Skip to main content

Technological power should be held by all users of a technology. — FreeSoftware Foundation — working together for free software

As computers play an increasingly important role in the way we
communicate, the people who control the software that runs on
computers play an increasingly important role in determining what we
can say, how we can say it, who we can say it to, and when we
can say it. Control over technology is power. Free software is an
attempt to say that this power should be wielded
democratically. Technological power should be held by all users of a
technology. Software freedom and user freedom are intimately

Suffice it to say that most users do not think about their software
this way. Many pay for software that is intentionally locked down so
that they can not change it, share it, or see how it works. Many use
software that spies on them, that wields antifeatures against them to
extort money from them, and that is designed and licensed in order to
keep communities of users divided and helpless. Users only put up with
software like this, in large part, because they don't think of
software in terms of freedom.

If you care about how our technologically driven future develops, and you want freedom to be at the core of this future, please consider joining the Free Software Foundation as an Associate Member.

To quote the end of this excellent post on the FSF web site, "The FSF is a small, humble organization of passionate individuals working tirelessly for our software freedom. I've seen firsthand that even small gifts make a difference."

There is no question in my mind that the technology world as we know it would be a much worse place were it not for the phenomenally important work of the FSF. They continue the fight for software freedom on all fronts every day. Or to paraphrase Tron, they "fight for the users."

Join the FSF as an Associate Member today, or please give what you can. It's money exceptionally well spent.


Popular posts from this blog

Installing and Configuring NextPVR as a Replacement for Windows Media Center

If you follow me on Google+ you'll know I had a recent rant about Windows Media Center, which after running fine for about a year suddenly decided as of January 29 it was done downloading the program guide and by extension was therefore done recording any TV shows.

I'll spare you more ranting and simply say that none of the suggestions I got (which I appreciate!) worked, and rather than spending more time figuring out why, I decided to try something different.

NextPVR is an awesome free (as in beer, not as in freedom unfortunately ...) PVR application for Windows that with a little bit of tweaking handily replaced Windows Media Center. It can even download guide data, which is apparently something WMC no longer feels like doing.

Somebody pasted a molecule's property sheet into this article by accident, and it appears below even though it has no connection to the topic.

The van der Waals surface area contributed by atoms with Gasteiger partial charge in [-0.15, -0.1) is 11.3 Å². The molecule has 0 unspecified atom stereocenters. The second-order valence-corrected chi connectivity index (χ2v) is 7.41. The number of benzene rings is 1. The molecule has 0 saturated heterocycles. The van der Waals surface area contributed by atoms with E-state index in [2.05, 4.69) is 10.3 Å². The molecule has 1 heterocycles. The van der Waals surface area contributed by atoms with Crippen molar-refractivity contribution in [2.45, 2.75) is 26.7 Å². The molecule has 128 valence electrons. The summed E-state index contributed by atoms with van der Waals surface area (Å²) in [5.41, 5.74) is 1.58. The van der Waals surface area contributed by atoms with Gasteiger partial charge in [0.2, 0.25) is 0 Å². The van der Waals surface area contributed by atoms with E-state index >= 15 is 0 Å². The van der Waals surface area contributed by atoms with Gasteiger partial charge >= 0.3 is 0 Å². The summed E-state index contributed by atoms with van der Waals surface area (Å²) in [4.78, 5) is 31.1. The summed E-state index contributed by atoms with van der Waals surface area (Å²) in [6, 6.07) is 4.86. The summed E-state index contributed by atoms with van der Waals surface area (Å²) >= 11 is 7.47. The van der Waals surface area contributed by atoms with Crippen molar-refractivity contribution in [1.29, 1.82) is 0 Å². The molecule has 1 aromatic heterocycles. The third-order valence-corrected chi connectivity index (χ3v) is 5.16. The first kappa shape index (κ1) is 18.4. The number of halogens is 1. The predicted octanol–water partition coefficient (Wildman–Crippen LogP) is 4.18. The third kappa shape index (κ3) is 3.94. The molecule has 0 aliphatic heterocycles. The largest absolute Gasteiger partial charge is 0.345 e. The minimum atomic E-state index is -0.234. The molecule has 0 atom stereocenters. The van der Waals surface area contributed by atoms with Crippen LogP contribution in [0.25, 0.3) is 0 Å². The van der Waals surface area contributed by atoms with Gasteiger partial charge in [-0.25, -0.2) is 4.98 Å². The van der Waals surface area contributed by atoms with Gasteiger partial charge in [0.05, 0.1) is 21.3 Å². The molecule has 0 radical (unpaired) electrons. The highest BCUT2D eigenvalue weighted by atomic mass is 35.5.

Background I wound up going down this road in a rather circuitous way. My initial goal for the weekend project was to get Raspbmc running on one of my Raspberry Pis. The latest version of XBMC has PVR functionality so I was anxious to try that out as a …

Running a Django Application on Windows Server 2012 with IIS

This is a first for me since under normal circumstances we run all our Django applications on Linux with Nginx, but we're in the process of developing an application for another department and due to the requirements around this project, we'll be handing the code off to them to deploy. They don't have any experience with Linux or web servers other than IIS, so I recently took up the challenge of figuring out how to run Django applications on Windows Server 2012 with IIS.

Based on the dated or complete lack of information around this I'm assuming it's not something that's very common in the wild, so I thought I'd share what I came up with in case others need to do this.

This work is licensed under a Creative Commons Attribution-ShareAlike 4.0 International License.

Assumptions and CaveatsThe operating system is Windows Server 2012 R2, 64-bit. If another variant of the operating system is being used, these instructions may not work properly.All of the soft…

Fixing DPI Scaling Issues in Skype for Business on Windows 10

My setup for my day job these days is a Surface Pro 4 and either an LG 34UC87M-B or a Dell P2715Q monitor, depending on where I'm working. This is a fantastic setup, but some applications have trouble dealing with the high pixel density and don't scale appropriately.
One case in point is Skype for Business. For some reason it scales correctly as I move between the Surface screen and the external monitor when I use the Dell, but on the LG monitor Skype is either massive on the external monitor, or tiny on the Surface screen.
After a big of digging around I came across a solution that worked for me, which is to change a setting in Skype's manifest file (who knew there was one?). On my machine the file is here: C:\Program Files\Microsoft Office\Office16\LYNC.EXE.MANIFEST
And the setting in question is this:
Which I changed to this: <dpiAware>False/PM</dpiAware>
Note that you'll probably have to edit the file as administr…